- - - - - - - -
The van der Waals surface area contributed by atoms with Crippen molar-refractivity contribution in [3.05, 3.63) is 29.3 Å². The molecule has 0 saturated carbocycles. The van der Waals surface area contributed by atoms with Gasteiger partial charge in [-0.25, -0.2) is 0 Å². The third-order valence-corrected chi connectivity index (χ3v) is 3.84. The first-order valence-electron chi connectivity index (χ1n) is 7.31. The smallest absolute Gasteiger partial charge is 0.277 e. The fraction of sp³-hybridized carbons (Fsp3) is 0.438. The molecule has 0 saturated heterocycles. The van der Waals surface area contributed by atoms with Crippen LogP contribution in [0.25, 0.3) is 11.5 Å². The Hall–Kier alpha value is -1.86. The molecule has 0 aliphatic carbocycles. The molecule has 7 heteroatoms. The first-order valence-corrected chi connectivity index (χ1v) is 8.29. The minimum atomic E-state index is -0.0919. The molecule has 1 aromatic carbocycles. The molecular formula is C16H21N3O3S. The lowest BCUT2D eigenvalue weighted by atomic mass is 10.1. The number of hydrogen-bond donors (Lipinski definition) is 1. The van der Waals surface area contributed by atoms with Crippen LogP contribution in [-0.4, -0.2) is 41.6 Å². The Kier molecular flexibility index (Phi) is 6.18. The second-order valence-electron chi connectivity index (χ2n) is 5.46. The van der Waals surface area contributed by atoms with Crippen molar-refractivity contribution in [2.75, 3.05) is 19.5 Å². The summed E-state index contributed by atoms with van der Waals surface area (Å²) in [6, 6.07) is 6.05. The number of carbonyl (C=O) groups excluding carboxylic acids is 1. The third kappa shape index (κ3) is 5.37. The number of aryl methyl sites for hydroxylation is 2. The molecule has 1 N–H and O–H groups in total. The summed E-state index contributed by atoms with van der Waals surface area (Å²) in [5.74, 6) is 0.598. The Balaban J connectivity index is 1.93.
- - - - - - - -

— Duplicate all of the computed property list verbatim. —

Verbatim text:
The van der Waals surface area contributed by atoms with Crippen molar-refractivity contribution in [3.05, 3.63) is 29.3 Å². The molecule has 0 saturated carbocycles. The van der Waals surface area contributed by atoms with Gasteiger partial charge in [-0.25, -0.2) is 0 Å². The third-order valence-corrected chi connectivity index (χ3v) is 3.84. The first-order valence-electron chi connectivity index (χ1n) is 7.31. The smallest absolute Gasteiger partial charge is 0.277 e. The fraction of sp³-hybridized carbons (Fsp3) is 0.438. The molecule has 0 saturated heterocycles. The van der Waals surface area contributed by atoms with Crippen LogP contribution in [0.25, 0.3) is 11.5 Å². The Hall–Kier alpha value is -1.86. The molecule has 0 aliphatic carbocycles. The molecule has 7 heteroatoms. The first-order valence-corrected chi connectivity index (χ1v) is 8.29. The minimum atomic E-state index is -0.0919. The molecule has 1 aromatic carbocycles. The molecular formula is C16H21N3O3S. The lowest BCUT2D eigenvalue weighted by atomic mass is 10.1. The number of hydrogen-bond donors (Lipinski definition) is 1. The van der Waals surface area contributed by atoms with Crippen LogP contribution in [-0.4, -0.2) is 41.6 Å². The Kier molecular flexibility index (Phi) is 6.18. The second-order valence-electron chi connectivity index (χ2n) is 5.46. The van der Waals surface area contributed by atoms with Crippen molar-refractivity contribution in [2.75, 3.05) is 19.5 Å². The summed E-state index contributed by atoms with van der Waals surface area (Å²) in [6, 6.07) is 6.05. The number of carbonyl (C=O) groups excluding carboxylic acids is 1. The third kappa shape index (κ3) is 5.37. The number of aryl methyl sites for hydroxylation is 2. The molecule has 1 N–H and O–H groups in total. The summed E-state index contributed by atoms with van der Waals surface area (Å²) in [5.74, 6) is 0.598. The Balaban J connectivity index is 1.93.